Life Lab

Life Lab cultivates children's love of learning, healthy food, and nature through garden-based education.

Incorporating climate science into a classroom or garden is a fun and enriching way to heighten students’ awareness of the natural world around them. Weather stations are compact and versatile and are an excellent tool for teaching children about weather patterns and data collection. Because of their design, they are easy to install anywhere on a school’s campus, and are an especially great addition to a school garden. To assemble your own weather station, and incorporate climate science into your curriculum, check out the resources below

The weather station described below is the opposite of the fully digital stations widely available. Our station relies on reading gauges and interpreting the surrounding environment to log the weather. The data sheet we designed is meant to be easy to use for elementary grades and up.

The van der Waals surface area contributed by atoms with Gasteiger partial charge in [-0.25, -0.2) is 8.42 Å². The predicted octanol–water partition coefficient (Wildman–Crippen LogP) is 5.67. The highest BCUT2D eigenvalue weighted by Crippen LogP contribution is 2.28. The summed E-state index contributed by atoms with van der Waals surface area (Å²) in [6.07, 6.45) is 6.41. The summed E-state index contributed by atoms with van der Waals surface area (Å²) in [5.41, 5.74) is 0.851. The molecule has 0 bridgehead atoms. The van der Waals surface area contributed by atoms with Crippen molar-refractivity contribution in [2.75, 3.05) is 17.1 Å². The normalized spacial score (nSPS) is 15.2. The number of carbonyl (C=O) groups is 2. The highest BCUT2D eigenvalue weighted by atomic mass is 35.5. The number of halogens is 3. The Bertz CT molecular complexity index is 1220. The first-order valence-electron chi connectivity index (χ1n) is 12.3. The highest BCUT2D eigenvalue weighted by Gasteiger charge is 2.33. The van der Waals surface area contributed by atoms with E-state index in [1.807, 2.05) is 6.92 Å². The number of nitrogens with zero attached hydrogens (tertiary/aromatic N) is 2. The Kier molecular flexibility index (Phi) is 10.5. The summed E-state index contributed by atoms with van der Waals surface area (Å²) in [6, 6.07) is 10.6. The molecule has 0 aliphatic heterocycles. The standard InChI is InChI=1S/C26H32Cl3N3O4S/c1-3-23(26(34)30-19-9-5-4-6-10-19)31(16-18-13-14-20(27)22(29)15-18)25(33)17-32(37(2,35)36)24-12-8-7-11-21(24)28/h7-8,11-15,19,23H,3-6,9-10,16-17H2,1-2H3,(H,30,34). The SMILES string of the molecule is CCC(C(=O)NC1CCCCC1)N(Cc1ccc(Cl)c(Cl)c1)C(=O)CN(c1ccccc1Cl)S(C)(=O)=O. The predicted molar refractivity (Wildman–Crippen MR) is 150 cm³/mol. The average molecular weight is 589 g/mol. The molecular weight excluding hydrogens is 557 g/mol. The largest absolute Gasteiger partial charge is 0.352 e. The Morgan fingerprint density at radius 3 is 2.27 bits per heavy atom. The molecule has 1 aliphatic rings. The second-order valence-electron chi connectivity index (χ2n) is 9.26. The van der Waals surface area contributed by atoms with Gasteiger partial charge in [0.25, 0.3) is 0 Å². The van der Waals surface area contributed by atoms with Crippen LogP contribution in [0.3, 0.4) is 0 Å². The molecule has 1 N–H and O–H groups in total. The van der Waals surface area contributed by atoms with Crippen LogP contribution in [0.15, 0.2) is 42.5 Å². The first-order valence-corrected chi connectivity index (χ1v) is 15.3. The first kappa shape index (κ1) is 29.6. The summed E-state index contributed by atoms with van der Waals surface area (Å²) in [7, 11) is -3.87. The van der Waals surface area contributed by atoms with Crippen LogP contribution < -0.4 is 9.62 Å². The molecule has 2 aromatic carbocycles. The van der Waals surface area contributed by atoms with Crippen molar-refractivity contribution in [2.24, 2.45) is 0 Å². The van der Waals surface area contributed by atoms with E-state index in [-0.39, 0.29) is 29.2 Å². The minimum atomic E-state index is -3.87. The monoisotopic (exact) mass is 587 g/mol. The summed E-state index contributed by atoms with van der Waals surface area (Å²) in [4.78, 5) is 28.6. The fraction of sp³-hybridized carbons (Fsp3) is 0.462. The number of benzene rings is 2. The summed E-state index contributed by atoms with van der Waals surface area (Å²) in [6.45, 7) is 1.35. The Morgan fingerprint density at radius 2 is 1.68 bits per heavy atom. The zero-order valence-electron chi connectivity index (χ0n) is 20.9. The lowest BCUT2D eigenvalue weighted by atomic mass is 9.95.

Assembling the Weather Station

For this project, we used recycled fence board for our cardinal direction signs and a repurposed 4×4 post to mount the materials, but any quality of wood will do. Consider mounting the post in post hole cement so the buried end of the post will last longer.

Materials

  • 4 boards measuring approximately 3″ x 15″ x 0.5″ to mark the cardinal directions
  • Weather-resistant outdoor paint (we recommend a glossy white)
  • 1 pint of dark-colored, weather-resistant paint (we used black)
  • 1 4×4 post measuring approximately 8-10 feet in height